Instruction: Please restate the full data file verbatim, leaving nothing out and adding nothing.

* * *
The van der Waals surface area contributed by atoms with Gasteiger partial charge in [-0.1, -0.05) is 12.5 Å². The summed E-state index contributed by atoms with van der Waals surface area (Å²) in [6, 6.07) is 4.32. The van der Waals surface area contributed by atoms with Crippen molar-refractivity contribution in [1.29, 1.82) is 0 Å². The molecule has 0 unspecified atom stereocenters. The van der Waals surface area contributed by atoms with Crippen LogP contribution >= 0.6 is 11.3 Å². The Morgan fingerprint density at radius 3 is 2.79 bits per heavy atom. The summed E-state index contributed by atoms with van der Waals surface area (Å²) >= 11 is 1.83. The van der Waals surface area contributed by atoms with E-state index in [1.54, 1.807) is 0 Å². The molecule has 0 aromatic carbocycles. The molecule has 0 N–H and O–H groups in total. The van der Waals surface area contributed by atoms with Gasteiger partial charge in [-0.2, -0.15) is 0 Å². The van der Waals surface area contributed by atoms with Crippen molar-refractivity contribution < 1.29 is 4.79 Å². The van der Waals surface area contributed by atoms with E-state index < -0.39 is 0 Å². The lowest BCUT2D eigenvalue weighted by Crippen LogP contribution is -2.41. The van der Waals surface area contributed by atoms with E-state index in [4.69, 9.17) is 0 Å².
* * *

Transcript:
The van der Waals surface area contributed by atoms with Gasteiger partial charge in [-0.1, -0.05) is 12.5 Å². The summed E-state index contributed by atoms with van der Waals surface area (Å²) in [6, 6.07) is 4.32. The van der Waals surface area contributed by atoms with Crippen molar-refractivity contribution in [1.29, 1.82) is 0 Å². The molecule has 0 unspecified atom stereocenters. The van der Waals surface area contributed by atoms with Crippen LogP contribution >= 0.6 is 11.3 Å². The Morgan fingerprint density at radius 3 is 2.79 bits per heavy atom. The summed E-state index contributed by atoms with van der Waals surface area (Å²) >= 11 is 1.83. The van der Waals surface area contributed by atoms with E-state index in [1.54, 1.807) is 0 Å². The molecule has 0 aromatic carbocycles. The molecule has 0 N–H and O–H groups in total. The van der Waals surface area contributed by atoms with Gasteiger partial charge in [-0.2, -0.15) is 0 Å². The van der Waals surface area contributed by atoms with Crippen molar-refractivity contribution < 1.29 is 4.79 Å². The van der Waals surface area contributed by atoms with E-state index < -0.39 is 0 Å². The lowest BCUT2D eigenvalue weighted by Crippen LogP contribution is -2.41. The van der Waals surface area contributed by atoms with E-state index in [4.69, 9.17) is 0 Å².